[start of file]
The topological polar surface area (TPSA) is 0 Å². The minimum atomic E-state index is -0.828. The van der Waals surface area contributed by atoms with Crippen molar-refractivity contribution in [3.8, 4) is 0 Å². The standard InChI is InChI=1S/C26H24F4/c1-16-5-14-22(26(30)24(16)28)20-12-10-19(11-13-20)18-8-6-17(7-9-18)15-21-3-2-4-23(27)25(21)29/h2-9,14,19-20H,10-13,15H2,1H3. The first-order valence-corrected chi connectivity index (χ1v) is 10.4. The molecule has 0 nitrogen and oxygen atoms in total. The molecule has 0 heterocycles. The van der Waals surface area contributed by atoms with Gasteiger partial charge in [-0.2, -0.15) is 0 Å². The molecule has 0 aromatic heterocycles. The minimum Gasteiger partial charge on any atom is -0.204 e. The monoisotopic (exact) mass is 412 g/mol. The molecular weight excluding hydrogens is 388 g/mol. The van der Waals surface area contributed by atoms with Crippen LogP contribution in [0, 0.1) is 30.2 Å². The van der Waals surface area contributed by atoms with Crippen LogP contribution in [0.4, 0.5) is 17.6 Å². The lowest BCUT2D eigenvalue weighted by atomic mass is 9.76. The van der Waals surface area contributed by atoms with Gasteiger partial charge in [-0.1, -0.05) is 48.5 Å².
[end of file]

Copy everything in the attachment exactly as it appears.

The topological polar surface area (TPSA) is 0 Å². The minimum atomic E-state index is -0.828. The van der Waals surface area contributed by atoms with Crippen molar-refractivity contribution in [3.8, 4) is 0 Å². The standard InChI is InChI=1S/C26H24F4/c1-16-5-14-22(26(30)24(16)28)20-12-10-19(11-13-20)18-8-6-17(7-9-18)15-21-3-2-4-23(27)25(21)29/h2-9,14,19-20H,10-13,15H2,1H3. The first-order valence-corrected chi connectivity index (χ1v) is 10.4. The molecule has 0 nitrogen and oxygen atoms in total. The molecule has 0 heterocycles. The van der Waals surface area contributed by atoms with Gasteiger partial charge in [-0.2, -0.15) is 0 Å². The molecule has 0 aromatic heterocycles. The minimum Gasteiger partial charge on any atom is -0.204 e. The monoisotopic (exact) mass is 412 g/mol. The molecular weight excluding hydrogens is 388 g/mol. The van der Waals surface area contributed by atoms with Crippen LogP contribution in [0, 0.1) is 30.2 Å². The van der Waals surface area contributed by atoms with Crippen LogP contribution in [0.4, 0.5) is 17.6 Å². The lowest BCUT2D eigenvalue weighted by atomic mass is 9.76. The van der Waals surface area contributed by atoms with Gasteiger partial charge in [-0.1, -0.05) is 48.5 Å².